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March 27th, 1865 AD (search for this): chapter 19
enaced Columbus, in Mississippi, and Tuscaloosa and Selma, in Alabama. At that time General Forrest, in command of the Confederate cavalry, was on the Mobile and Ohio railway, west of Columbus, in Mississippi, and so rapid was Wilson's march through Alabama, that the watchful and .expert enemy could not reach him until he was far down toward Selina. Forrest put his men in instant motion, to meet the danger. He sent Chalmers by way of Bridgeville toward Tuscaloosa. Hearing of this, March 27, 1865. Wilson put his forces in rapid motion, with ample supplies, for Montevallo, beyond the Cahawba River. Arriving at Elyton, March 30. he directed McCook to send Croxton's brigade to Tuscaloosa for the purpose of burning the public property and destroying founderies and factories there. The adventures of that brigade, which did not rejoin the main body until the expedition had ended, we shall consider presently. Upton's division was impelled forward. The small Confederate force found
March 28th, 1865 AD (search for this): chapter 19
. Gibson. It was soon found that Spanish Fort proper, with its near neighbors and dependents, Red Fort and Fort Alexis, were stout adversaries to contend with, and were ready and willing to give blow for blow. As the day ad<*> vanced, collisions became warmer and warmer; and, before sunset, there was a tremendous cannonade from besiegers and besieged, and the gunboats of both parties, which was kept up all night, and afforded a magnificent spectacle for the citizens of Mobile. Then March 28, 1865. a siege was formally begun. Canby had established his lines at distances of three hundred and four hundred yards from the fort, and at that short range, pounded it unmercifully. The siege continued a fortnight, during which time the greatest gallantry and fortitude were displayed on both sides. Every day the Nationals mounted new pieces of heavy caliber, until, at length, no less than sixteen mortars, twenty heavy guns, and six field-pieces were brought to bear upon the fort. The
April, 1865 AD (search for this): chapter 19
. These guns were now turned upon Forts Huger and Tracy, at the mouth of the Appalachee or Blakely River, which held out gallantly until the night of the 11th, April, 1865. when the garrison spiked the twelve guns that armed the two forts, and fled. The defense of Spanish Fort was skillfully and gallantly conducted, under Generpt away the pontoon bridge, 870 feet in length, which Hubbard had thrown across the river, Wilson's army did not make the passage of the stream until the 10th. April, 1865. McCook had rejoined him on the 5th, and now the whole army, excepting Croxton's brigade, on detached service, moved upon Montgomery, where General Wirt Adams wMacon, but Croxton's brigade was still absent, and Wilson felt some uneasiness concerning its safety. All apprehensions were ended by its arrival on the 31st, April, 1865. after many adventures. We left Croxton not far from Tuscaloosa, in Alabama, on the 2d of April, outnumbered by Jackson, of Forrest's command. See page 51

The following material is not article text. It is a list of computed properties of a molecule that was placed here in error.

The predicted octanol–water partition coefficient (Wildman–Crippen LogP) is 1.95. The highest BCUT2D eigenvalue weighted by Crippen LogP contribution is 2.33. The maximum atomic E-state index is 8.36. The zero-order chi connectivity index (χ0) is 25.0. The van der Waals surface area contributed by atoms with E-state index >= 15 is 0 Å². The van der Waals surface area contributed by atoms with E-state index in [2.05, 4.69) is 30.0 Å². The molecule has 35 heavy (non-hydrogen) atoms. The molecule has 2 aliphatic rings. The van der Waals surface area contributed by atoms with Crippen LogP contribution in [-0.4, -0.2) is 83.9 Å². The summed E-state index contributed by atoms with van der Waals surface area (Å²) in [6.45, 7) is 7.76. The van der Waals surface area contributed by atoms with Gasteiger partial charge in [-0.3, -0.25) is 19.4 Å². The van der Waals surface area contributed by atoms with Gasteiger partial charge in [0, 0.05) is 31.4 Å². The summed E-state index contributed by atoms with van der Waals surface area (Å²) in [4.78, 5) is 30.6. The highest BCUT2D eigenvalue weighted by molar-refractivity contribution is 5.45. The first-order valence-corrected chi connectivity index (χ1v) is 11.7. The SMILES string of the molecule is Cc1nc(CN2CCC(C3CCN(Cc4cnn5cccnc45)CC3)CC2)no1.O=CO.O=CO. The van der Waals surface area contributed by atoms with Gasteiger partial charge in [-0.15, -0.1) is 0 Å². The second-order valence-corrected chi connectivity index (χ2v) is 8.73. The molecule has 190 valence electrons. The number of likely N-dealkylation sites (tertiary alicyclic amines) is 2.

April 5th, 1865 AD (search for this): chapter 19
s brigade, to Centreville, cross the Cahawba there, and push on by way of Scottsville to assist Croxton in breaking up Jackson's column. McCook found Jackson at Scottsville, well posted, with intrenchments covering his column. Croxton had not come up, and he could hear nothing of him. Feeling too weak to attack the Confederates, he skirmished with them a little, burned a factory at Scottsville, and then fell back. He destroyed the bridge over the Cahawba, at Centreville, and rejoined April 5, 1865. Wildon at Selma. Wilson pushed southward from Randolph with the brigades of Long and Upton, and at-Ebenezer Church, near Boyle's Creek, six miles north of Plantersville, he was confronted by Forrest who had five thousand men behind a strong barricade and abatis. Forrest was straining every nerve to reach and defend Selma, which was one of the most important places in the Confederacy, on account of its immense founderies of cannon and projectiles. Wilson advanced to the attack at on
April 6th, 1865 AD (search for this): chapter 19
through all restraints, ravaged the town for awhile. Wilson now prepared to move eastward into, Georgia, by way of Montgomery. He. directed Major Hubbard to construct a pontoon bridge over the Alabama River, at Selma, which had been made brimful by recent rains, and then he Ruins of Confederate Foundery. this was the appearance of a portion of the city of Selma, when the writer sketched it, in April, 1866. t; was the site of the great Confederate iron-foundery there. hastened April 6, 1865. to Cahawba, the ancient capital of Alabama, This was the place where De Soto crossed the Alabama River, on his march toward the Mississippi River, which he discovered in the year 1541. a few miles down the stream, to meet General Forrest, under a flag of truce, by appointment, for the purpose of making arrangements for an exchange of prisoners. They met at the fine mansion of Mr. Mathews, This gentleman informed the writer that the two officers dined at his house; and after Forre